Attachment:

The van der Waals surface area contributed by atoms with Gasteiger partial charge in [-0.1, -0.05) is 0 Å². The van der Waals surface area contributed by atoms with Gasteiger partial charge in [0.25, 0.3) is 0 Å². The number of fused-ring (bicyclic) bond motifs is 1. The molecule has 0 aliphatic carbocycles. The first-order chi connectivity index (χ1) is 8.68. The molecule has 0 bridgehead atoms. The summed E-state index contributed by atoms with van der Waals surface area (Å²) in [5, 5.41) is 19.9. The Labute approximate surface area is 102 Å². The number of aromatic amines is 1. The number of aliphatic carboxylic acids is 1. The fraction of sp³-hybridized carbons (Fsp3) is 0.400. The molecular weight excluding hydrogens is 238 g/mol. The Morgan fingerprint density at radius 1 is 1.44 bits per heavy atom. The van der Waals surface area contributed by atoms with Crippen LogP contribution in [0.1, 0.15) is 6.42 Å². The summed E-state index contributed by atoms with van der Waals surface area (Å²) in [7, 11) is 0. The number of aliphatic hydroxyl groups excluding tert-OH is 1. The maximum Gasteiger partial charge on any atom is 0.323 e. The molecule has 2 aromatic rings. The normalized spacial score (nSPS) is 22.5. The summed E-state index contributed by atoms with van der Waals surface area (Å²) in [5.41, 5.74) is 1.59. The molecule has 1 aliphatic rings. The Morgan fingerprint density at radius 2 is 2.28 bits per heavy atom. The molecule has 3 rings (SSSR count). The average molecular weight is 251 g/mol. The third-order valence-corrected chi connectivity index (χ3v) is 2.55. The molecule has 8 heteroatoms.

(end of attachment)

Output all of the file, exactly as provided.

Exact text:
The van der Waals surface area contributed by atoms with Gasteiger partial charge in [-0.1, -0.05) is 0 Å². The van der Waals surface area contributed by atoms with Gasteiger partial charge in [0.25, 0.3) is 0 Å². The number of fused-ring (bicyclic) bond motifs is 1. The molecule has 0 aliphatic carbocycles. The first-order chi connectivity index (χ1) is 8.68. The molecule has 0 bridgehead atoms. The summed E-state index contributed by atoms with van der Waals surface area (Å²) in [5, 5.41) is 19.9. The Labute approximate surface area is 102 Å². The number of aromatic amines is 1. The number of aliphatic carboxylic acids is 1. The fraction of sp³-hybridized carbons (Fsp3) is 0.400. The molecular weight excluding hydrogens is 238 g/mol. The Morgan fingerprint density at radius 1 is 1.44 bits per heavy atom. The van der Waals surface area contributed by atoms with Crippen LogP contribution in [0.1, 0.15) is 6.42 Å². The summed E-state index contributed by atoms with van der Waals surface area (Å²) in [7, 11) is 0. The number of aliphatic hydroxyl groups excluding tert-OH is 1. The maximum Gasteiger partial charge on any atom is 0.323 e. The molecule has 2 aromatic rings. The normalized spacial score (nSPS) is 22.5. The summed E-state index contributed by atoms with van der Waals surface area (Å²) in [5.41, 5.74) is 1.59. The molecule has 1 aliphatic rings. The Morgan fingerprint density at radius 2 is 2.28 bits per heavy atom. The molecule has 3 rings (SSSR count). The average molecular weight is 251 g/mol. The third-order valence-corrected chi connectivity index (χ3v) is 2.55. The molecule has 8 heteroatoms.